The recent Supreme Court decision in United States v. Windsor found that the Defense of Marriage Act (DOMA) deprives same-sex couples due process and equal protection under the law, thus violating the fifth amendment of the United States Constitution.  Writing for the majority in the 5-4 opinion, Justice Anthony Kennedy declared that traditional marriage laws “disparage,” “injure,” “degrade,” and “demean” same-sex couples.  Furthermore, Kennedy claimed that the intention of DOMA was to “impose inequality,” to “impose . . . a stigma,” and to deny homosexuals “equal dignity” under the law.  Members of the LGBT community, of course, are celebrating this decision.  Traditionalists, on the other hand, are worried about the eventual ramifications of this decision.  Justice Antony Scalia, writing for the minority, explained why in a powerful rebuttal that is worth quoting at length:

I am sure these accusations are quite untrue. To be sure (as the majority points out), the legislation is called the Defense of Marriage Act.  But to defend traditional marriage is not to condemn, demean, or humiliate those who would prefer other arrangements, any more than to defend the Constitution of the United States is to condemn, demean, or humiliate other constitutions.  To hurl such accusations so casually demeans this institution. In the majority’s judgment, any resistance to its holding is beyond the pale of reasoned disagreement.  To question its high-handed invalidation of a presumptively valid statute is to act (the majority is sure) with the purpose to “disparage,” ”injure,” “degrade,” ”demean,” and “humiliate” our fellow human beings, our fellow citizens, who are homosexual.  All that, simply for supporting an Act that did no more than codify an aspect of marriage that had been unquestioned in our society for most of its existence—indeed, had been unquestioned in virtually all societies for virtually all of human history.  It is one thing for a society to elect change; it is another for a court of law to impose change by adjudging those who oppose it hostes humani generis, enemies of the human race.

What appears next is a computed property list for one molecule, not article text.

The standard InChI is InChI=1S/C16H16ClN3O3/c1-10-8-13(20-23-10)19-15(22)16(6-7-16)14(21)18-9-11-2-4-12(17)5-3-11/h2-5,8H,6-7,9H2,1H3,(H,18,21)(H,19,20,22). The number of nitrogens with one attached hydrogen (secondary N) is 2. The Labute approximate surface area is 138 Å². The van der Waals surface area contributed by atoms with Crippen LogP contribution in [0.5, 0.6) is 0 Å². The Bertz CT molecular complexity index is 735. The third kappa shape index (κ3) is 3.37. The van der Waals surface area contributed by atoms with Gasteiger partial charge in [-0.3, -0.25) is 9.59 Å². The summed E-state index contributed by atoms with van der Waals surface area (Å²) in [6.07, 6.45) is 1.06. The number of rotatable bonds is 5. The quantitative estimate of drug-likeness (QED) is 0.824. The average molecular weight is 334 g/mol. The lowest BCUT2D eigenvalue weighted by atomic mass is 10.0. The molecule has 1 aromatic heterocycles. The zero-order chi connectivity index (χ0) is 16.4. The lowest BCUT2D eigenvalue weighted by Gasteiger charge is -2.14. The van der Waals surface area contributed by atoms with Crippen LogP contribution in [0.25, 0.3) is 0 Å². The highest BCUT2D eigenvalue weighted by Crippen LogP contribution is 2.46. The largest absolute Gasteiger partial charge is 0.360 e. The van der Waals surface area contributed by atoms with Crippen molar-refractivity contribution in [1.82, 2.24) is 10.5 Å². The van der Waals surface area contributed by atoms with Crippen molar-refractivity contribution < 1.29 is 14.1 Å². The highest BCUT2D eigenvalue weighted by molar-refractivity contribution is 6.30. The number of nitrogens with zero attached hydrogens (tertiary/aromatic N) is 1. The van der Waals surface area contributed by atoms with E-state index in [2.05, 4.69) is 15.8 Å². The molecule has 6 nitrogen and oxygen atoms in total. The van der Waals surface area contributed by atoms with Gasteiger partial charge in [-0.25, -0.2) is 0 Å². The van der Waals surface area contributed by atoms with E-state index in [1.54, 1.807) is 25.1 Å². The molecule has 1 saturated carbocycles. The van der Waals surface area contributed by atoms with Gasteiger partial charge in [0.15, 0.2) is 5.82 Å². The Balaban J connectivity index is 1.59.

Remember that when it comes to Constitutional law, precedent is everything.  With this decision, the Supreme Court has effectively declared that there are no rational grounds for the traditional view of marriage, that the only basis for affirming the traditional view is, well, hate.  So this decision not only overturns DOMA but also provides powerful momentum for state legislatures to fall in line.  Some are predicting that in less than five years all fifty states will have legalized same-sex marriage.  So, apparently, we are heading for a new national orthodoxy when it comes to marriage.  And for those who don’t agree, it spells trouble.  What will happen to pastors who affirm the traditional view in their sermons?  That’s hate speech.  Or wedding vendors (bakers, florists, banquet hall owners) who refuse to serve same-sex weddings?  That’s illegal discrimination.  In fact, such cases are already in the news.  But when the new orthodoxy is in place, it will be ramped up considerably.  This is a good example of what Alexis de Tocqueville called the “tyranny of the majority.”

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